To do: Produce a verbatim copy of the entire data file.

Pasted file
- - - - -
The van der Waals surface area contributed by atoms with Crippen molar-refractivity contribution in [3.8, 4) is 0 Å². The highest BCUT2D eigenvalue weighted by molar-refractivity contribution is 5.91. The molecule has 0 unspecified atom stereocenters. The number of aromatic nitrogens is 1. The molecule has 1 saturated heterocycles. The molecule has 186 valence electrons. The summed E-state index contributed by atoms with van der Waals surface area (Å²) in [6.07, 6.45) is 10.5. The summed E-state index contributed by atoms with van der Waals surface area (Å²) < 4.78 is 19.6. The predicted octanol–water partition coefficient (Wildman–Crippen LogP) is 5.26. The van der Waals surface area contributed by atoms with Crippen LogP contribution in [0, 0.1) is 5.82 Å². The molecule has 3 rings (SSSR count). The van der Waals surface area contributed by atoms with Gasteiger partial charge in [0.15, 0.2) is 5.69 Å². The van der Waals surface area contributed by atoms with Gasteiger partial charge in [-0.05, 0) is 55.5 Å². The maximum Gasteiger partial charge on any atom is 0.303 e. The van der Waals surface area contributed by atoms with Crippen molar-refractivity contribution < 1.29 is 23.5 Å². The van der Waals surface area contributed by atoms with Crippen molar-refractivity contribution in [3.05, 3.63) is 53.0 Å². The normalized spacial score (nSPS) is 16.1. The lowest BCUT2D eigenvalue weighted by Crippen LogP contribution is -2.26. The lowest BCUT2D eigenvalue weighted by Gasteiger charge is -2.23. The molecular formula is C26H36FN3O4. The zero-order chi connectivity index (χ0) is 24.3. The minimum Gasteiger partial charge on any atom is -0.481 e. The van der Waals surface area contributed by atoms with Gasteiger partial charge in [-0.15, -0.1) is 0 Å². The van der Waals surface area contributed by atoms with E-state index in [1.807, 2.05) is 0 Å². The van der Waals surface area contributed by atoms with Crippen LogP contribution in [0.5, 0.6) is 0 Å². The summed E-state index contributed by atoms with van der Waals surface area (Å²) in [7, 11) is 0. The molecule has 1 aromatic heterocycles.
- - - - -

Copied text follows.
The van der Waals surface area contributed by atoms with Crippen molar-refractivity contribution in [3.8, 4) is 0 Å². The highest BCUT2D eigenvalue weighted by molar-refractivity contribution is 5.91. The molecule has 0 unspecified atom stereocenters. The number of aromatic nitrogens is 1. The molecule has 1 saturated heterocycles. The molecule has 186 valence electrons. The summed E-state index contributed by atoms with van der Waals surface area (Å²) in [6.07, 6.45) is 10.5. The summed E-state index contributed by atoms with van der Waals surface area (Å²) < 4.78 is 19.6. The predicted octanol–water partition coefficient (Wildman–Crippen LogP) is 5.26. The van der Waals surface area contributed by atoms with Crippen LogP contribution in [0, 0.1) is 5.82 Å². The molecule has 3 rings (SSSR count). The van der Waals surface area contributed by atoms with Gasteiger partial charge in [0.15, 0.2) is 5.69 Å². The van der Waals surface area contributed by atoms with Gasteiger partial charge in [-0.05, 0) is 55.5 Å². The maximum Gasteiger partial charge on any atom is 0.303 e. The van der Waals surface area contributed by atoms with Crippen molar-refractivity contribution < 1.29 is 23.5 Å². The van der Waals surface area contributed by atoms with Crippen molar-refractivity contribution in [3.05, 3.63) is 53.0 Å². The normalized spacial score (nSPS) is 16.1. The lowest BCUT2D eigenvalue weighted by Crippen LogP contribution is -2.26. The lowest BCUT2D eigenvalue weighted by Gasteiger charge is -2.23. The molecular formula is C26H36FN3O4. The zero-order chi connectivity index (χ0) is 24.3. The minimum Gasteiger partial charge on any atom is -0.481 e. The van der Waals surface area contributed by atoms with Gasteiger partial charge in [-0.15, -0.1) is 0 Å². The van der Waals surface area contributed by atoms with E-state index in [1.807, 2.05) is 0 Å². The van der Waals surface area contributed by atoms with Crippen LogP contribution in [0.5, 0.6) is 0 Å². The summed E-state index contributed by atoms with van der Waals surface area (Å²) in [7, 11) is 0. The molecule has 1 aromatic heterocycles.